Meanwhile, 78% of chief financial officers surveyed by Consultancy firm Deloitte have said that Brexit would deteriorate the UK’s business environment. The consultancy also said that corporations are withholding capital expenditure and new hires because of uncertainty over the UK’s future relationship with the EU. Deloitte’s chief economist, Ian Stewart, said, “Businesses seem to be increasingly pricing in a worst-case outcome. Anything better, including a delay or a deal, could deliver a Brexit bounce in sentiment.”

Source: IHS Markit The Financial Times

No Deal might be less harmful for Ireland than initially thought, says London-based consultancy

London-based consultancy Capital Economics has said that a No Deal Brexit would be less costly for Ireland than forecasts had suggested, given that these do not take into account sector-by-sector agreements to mitigate “disruption at the borders and to airlines.” The firm predicted that the combined effect of World Trade Organisation (WTO) tariffs and a stronger euro would raise the cost of Irish goods exports to the UK by up to 25 per cent. Capital Economics added “If the price of those goods in the UK rose by 25 per cent in the UK, so export volumes fell by 25 per cent, then Ireland’s economy would contract by about 1.5 per cent.” The firm also predicted that in the event of No Deal, the UK Government would expand its fiscal spending by up to 1 per cent of GDP.

Source: Irish Times

16 EU countries recognise Juan Guaidó as Interim President of Venezuela

Sixteen European countries, including France, Spain, Germany, Britain and the Netherlands, have recognised Juan Guaidó as the Interim President of Venezuela. This comes after the expiry of the EU ultimatum sent to Venezuelan President Nicolas Maduro that urged him to call fresh elections within eight days. Guaidó, who leads the National Assembly, declared himself caretaker leader last month.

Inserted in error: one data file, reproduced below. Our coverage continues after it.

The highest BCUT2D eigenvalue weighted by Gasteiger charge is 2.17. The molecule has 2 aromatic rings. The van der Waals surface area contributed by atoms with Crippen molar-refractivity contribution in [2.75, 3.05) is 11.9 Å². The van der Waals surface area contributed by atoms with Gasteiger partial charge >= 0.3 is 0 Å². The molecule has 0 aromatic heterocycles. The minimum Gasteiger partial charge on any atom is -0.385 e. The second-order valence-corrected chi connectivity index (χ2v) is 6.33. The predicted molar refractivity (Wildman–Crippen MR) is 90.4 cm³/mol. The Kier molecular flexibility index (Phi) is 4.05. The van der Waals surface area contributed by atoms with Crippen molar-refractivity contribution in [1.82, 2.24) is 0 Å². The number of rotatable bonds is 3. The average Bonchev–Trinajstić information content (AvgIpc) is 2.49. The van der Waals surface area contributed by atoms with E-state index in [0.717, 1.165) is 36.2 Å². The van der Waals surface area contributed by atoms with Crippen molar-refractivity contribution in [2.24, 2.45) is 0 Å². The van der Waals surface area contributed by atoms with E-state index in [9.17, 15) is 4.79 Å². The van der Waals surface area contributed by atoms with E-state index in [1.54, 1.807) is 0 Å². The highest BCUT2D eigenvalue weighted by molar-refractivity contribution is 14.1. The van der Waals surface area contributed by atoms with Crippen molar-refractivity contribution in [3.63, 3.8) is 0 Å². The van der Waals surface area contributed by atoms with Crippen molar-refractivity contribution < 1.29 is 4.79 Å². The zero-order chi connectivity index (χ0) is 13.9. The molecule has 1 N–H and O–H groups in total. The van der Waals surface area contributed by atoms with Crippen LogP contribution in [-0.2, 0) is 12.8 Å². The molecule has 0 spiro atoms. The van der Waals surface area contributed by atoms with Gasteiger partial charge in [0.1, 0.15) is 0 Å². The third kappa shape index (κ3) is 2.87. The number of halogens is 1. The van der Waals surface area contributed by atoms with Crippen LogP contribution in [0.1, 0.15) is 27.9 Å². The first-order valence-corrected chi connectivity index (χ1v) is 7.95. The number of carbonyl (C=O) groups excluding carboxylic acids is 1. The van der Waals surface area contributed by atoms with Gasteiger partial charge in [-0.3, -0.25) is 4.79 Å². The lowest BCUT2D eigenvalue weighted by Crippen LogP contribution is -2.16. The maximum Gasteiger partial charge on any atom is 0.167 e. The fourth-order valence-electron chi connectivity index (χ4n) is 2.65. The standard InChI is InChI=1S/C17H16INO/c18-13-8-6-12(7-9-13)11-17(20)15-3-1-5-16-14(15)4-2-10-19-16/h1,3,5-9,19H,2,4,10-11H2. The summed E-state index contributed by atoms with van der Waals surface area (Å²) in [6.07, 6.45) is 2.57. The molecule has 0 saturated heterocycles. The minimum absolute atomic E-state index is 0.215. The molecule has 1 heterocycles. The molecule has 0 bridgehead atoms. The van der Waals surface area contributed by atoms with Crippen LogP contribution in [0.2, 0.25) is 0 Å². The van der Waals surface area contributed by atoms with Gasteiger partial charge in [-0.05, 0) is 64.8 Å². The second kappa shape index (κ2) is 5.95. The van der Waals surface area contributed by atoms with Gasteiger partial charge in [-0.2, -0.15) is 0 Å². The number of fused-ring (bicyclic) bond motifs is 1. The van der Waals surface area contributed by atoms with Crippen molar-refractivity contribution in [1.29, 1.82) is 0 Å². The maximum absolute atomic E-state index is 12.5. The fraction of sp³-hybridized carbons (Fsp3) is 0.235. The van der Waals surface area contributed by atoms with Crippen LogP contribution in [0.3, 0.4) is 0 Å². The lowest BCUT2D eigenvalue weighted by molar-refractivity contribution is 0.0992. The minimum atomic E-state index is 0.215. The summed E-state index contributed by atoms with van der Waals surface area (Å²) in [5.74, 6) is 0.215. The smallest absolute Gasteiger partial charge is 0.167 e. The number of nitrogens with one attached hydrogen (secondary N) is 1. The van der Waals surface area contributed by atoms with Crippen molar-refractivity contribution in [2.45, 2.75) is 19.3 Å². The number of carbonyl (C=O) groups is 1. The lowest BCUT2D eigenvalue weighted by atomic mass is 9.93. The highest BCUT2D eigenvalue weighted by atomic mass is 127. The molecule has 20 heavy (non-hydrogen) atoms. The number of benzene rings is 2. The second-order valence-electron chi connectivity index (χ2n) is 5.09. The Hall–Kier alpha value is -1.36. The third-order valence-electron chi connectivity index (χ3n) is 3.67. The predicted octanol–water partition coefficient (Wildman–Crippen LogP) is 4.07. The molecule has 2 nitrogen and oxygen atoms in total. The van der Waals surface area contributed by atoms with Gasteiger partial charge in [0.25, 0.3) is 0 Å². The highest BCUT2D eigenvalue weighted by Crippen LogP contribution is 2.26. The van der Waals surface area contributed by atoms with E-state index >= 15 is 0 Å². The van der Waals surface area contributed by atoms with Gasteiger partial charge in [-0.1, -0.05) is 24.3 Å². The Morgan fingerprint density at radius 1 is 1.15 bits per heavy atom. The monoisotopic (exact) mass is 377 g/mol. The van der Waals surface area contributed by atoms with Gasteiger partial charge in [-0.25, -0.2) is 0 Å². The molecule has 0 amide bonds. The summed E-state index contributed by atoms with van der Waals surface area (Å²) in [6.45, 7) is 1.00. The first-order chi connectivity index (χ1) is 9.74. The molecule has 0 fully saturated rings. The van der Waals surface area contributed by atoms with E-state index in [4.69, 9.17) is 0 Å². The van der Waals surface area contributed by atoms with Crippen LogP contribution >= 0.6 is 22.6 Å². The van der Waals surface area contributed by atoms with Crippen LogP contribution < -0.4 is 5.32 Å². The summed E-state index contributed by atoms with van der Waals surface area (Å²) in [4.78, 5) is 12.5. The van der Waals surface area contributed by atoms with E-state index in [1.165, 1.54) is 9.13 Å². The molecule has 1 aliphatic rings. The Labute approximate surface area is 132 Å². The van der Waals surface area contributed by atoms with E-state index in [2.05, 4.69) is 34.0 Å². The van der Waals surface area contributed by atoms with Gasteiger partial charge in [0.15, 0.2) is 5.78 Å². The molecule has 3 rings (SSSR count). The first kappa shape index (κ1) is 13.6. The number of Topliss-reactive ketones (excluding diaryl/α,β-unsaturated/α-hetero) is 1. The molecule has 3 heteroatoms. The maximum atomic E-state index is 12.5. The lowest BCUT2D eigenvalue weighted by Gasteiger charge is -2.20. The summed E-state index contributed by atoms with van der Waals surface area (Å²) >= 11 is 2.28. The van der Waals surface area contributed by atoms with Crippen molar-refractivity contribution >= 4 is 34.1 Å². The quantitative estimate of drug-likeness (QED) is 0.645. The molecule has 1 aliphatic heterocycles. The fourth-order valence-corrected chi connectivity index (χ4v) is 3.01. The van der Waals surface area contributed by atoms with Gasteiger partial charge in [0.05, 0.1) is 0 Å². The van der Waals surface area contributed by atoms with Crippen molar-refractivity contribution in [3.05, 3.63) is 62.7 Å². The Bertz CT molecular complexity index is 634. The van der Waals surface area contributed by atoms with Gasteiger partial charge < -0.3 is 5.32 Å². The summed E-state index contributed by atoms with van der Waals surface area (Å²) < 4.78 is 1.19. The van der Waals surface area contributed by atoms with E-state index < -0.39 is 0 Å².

Spanish Prime Minister Pedro Sánchez said that there was a “clear horizon” of holding elections that “were free, democratic, with guarantees and without exclusions,” adding that “In the coming hours and days, I will contact the EU and European and Ibero-American Governments that want to join forces with the cause of democracy in Venezuela to elaborate our position.”

Source: Reuters The Financial Times

New liberal pro-EU party launched in Poland

Politician and former mayor of Słupsk, Robert Biedron, has formed a new political party in Poland called “Wiosna” (Spring). Last Saturday, Biedron introduced the party’s policies, including legalisation on abortion, same sex-marriage and efforts to promote renewable energy. He said “Neither one side nor the other solved our problems…We have had enough of this war. We won’t let them run Poland instead of us anymore. They’ve all let us down”, adding “We don’t want a Polish-Polish war anymore; we want mutual respect and dialogue.”

Source: The Financial Times EU Observer

Henry Newman: Beyond Malthouse. Which compromise would be feasible and acceptable to secure a deal?

In a column for ConservativeHome, Open Europe Director Henry Newman writes, “European leaders are understandably irritated that Theresa May is seeking changes to a package she herself signed off in December. However, the Prime Minister has little choice – the [Brexit] deal suffered the biggest defeat in Parliamentary history. Getting it through the Commons will require movement.” On possible compromises to secure a deal, he warns that the ‘Malthouse Compromise’ is seen as a “non-starter” in the EU, adding, “What’s more possible is a legally-binding protocol, that sits alongside the Withdrawal Treaty… It needs to do two key things: first, provide clarity on exiting the backstop, and second, reassure the DUP and others that Stormont will have a “lock” over any new regulatory divergence if the UK enters the backstop.” On the exit mechanism, he suggests “a [ten year] sunset clause combined with objective criteria that any ‘alternative arrangements’ [to replace the backstop] must achieve.” He concludes, “Finding a possible ‘landing zone’ for a Brexit compromise with the EU will be challenging… MPs should push for the backstop’s issues to be addressed, but insisting that it’s the ‘Malthouse compromise’ or nothing is a risky path.”